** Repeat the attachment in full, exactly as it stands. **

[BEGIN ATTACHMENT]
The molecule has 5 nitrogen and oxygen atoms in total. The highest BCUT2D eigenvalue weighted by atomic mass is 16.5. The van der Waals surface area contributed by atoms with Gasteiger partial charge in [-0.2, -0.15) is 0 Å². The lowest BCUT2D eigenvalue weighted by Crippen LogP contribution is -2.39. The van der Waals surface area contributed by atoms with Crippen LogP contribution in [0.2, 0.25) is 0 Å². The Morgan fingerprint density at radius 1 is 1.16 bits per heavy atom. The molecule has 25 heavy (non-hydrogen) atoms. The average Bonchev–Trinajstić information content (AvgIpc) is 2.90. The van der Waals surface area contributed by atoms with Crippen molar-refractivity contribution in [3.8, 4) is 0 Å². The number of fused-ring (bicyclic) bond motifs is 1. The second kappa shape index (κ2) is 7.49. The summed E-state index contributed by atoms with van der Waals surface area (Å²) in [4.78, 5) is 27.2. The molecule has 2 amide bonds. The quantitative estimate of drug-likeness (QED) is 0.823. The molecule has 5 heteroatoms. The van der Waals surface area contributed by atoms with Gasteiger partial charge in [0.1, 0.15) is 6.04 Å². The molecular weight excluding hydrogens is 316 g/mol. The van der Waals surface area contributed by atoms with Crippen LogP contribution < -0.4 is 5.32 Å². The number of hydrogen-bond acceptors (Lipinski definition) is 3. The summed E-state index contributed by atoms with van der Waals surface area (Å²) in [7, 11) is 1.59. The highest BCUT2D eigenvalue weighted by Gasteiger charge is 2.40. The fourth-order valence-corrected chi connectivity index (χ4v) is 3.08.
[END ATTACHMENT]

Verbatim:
The molecule has 5 nitrogen and oxygen atoms in total. The highest BCUT2D eigenvalue weighted by atomic mass is 16.5. The van der Waals surface area contributed by atoms with Gasteiger partial charge in [-0.2, -0.15) is 0 Å². The lowest BCUT2D eigenvalue weighted by Crippen LogP contribution is -2.39. The van der Waals surface area contributed by atoms with Crippen LogP contribution in [0.2, 0.25) is 0 Å². The Morgan fingerprint density at radius 1 is 1.16 bits per heavy atom. The molecule has 25 heavy (non-hydrogen) atoms. The average Bonchev–Trinajstić information content (AvgIpc) is 2.90. The van der Waals surface area contributed by atoms with Crippen molar-refractivity contribution in [3.8, 4) is 0 Å². The number of fused-ring (bicyclic) bond motifs is 1. The second kappa shape index (κ2) is 7.49. The summed E-state index contributed by atoms with van der Waals surface area (Å²) in [4.78, 5) is 27.2. The molecule has 2 amide bonds. The quantitative estimate of drug-likeness (QED) is 0.823. The molecule has 5 heteroatoms. The van der Waals surface area contributed by atoms with Gasteiger partial charge in [0.1, 0.15) is 6.04 Å². The molecular weight excluding hydrogens is 316 g/mol. The van der Waals surface area contributed by atoms with Crippen LogP contribution < -0.4 is 5.32 Å². The number of hydrogen-bond acceptors (Lipinski definition) is 3. The summed E-state index contributed by atoms with van der Waals surface area (Å²) in [7, 11) is 1.59. The highest BCUT2D eigenvalue weighted by Gasteiger charge is 2.40. The fourth-order valence-corrected chi connectivity index (χ4v) is 3.08.